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Posts from — May 2012

The International Film Festival Summit, Paris


As a freelance film critic looking to get involved with film festivals, I feared that talks at the International Film Festival Summit might be too specialised for me. I was one of only two people who were solely film critics, in a room of about 40 people, many of whom had vast experience founding, financing, organising and programming film festivals: about half gave keynote addresses or participated in panels to share their knowledge. In-depth knowledge of a subject can make it difficult to talk about it without going into the kind of detail that will bore the uninitiated or blind them with science. Yet most of what these knowledgeable speakers had to say was completely accessible to the novice. The name ‘summit’ also evokes a vast, potentially intimidating gathering of people, but this summit was a personal and welcoming affair, hosted in a cosy meeting room at the Hotel du Louvre, right in the middle of Paris’s first arrondissement. [Read more →]

May 28, 2012   1 Comment  

Bollywood’s foreign fan brigade


SRK in Berlin

Greta Kaemmer can really grill you. Hurling questions with rapid-fire velocity, Kaemmer, who is better known as Memsaab, astounds you with her encyclopedic knowledge of Indian cinema. Sample this: How were Mehmood and Meena Kumari related in real life? Don’t know. In which Hindi film do two actresses play the same character? Duh. And in which film does Shammi Kapoor do a nautch girl number? I’m logging off…

Memsaab is part of a growing group of foreigners who love Indian cinema as much as any Indian. Accomplished in ‘Hinglish’, these men and women are passionate about all things Bollywood. Take Maria, a German blogger and diehard fan of Shah Rukh Khan who was so upset with the lack of a German release for Kabhi Alvida Na Kehna in her country that she flew to New York to watch the film: First day, first show. Or Bastet, another German blogger who writes, “Being a Bollywood fan in Germany is not easy. We undertook a 200-km-long trip to Amsterdam (to see KANK). At that moment, we didn’t mind that the film was in Dutch and not in English subtitles.” [Read more →]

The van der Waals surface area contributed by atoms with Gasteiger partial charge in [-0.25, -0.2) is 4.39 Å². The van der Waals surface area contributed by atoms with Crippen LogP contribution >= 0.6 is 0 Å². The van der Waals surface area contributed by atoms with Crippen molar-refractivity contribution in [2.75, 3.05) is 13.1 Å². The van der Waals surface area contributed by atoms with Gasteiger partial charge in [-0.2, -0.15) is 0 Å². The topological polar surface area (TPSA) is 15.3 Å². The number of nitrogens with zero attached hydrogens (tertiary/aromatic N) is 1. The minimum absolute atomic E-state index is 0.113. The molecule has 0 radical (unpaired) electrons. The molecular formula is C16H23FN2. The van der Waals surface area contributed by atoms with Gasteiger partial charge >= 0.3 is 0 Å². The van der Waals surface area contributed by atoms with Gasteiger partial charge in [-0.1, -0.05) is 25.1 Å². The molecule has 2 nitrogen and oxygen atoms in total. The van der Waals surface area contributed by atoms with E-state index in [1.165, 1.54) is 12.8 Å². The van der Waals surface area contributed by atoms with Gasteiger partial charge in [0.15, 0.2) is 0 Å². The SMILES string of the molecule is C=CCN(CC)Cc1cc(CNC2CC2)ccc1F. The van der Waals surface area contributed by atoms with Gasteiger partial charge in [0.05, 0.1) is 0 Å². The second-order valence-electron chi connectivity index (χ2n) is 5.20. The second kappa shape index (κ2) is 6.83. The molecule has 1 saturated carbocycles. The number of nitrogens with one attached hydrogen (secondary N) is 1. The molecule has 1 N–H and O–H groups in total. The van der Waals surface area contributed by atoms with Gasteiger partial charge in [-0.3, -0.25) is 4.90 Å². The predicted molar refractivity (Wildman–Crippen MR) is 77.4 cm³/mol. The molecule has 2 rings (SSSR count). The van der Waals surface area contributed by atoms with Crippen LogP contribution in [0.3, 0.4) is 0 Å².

May 7, 2012   No Comments  

Pirating history

A few hours ago the Minister of Information and Broadcasting here in India, Ms Ambika Soni announced that on the occasion of hundred years of Indian cinema (which is next year by popular account), her ministry has assigned Rs. 500 crore  in the next five-year plan for setting up the National Heritage Mission that aims to digitize and restore all audio and video tapes of Indian films. While India faces a dire need to pay more attention to archiving its cinema history, this does seem an ambitious project. But here’s hoping it sees light of day.

Meanwhile, at a less official level, I recorded a ten-minute extract of the restored Phalke’s Raja Harishchandra, ostensibly India’s first film. With cinema entering its 100th year, I would assume this film has long entered the free-copyright zone and will not land me into trouble. The aim of the arduous exercise of putting this clip on YouTube was to contribute yet another unofficial, barely legal bit to the enormous, free and pirate archive of cinema that is floating across media, particularly on the Internet. So here it is:

Read the entire press report here: http://pib.nic.in/newsite/erelease.aspx?relid=83059

May 3, 2012   No Comments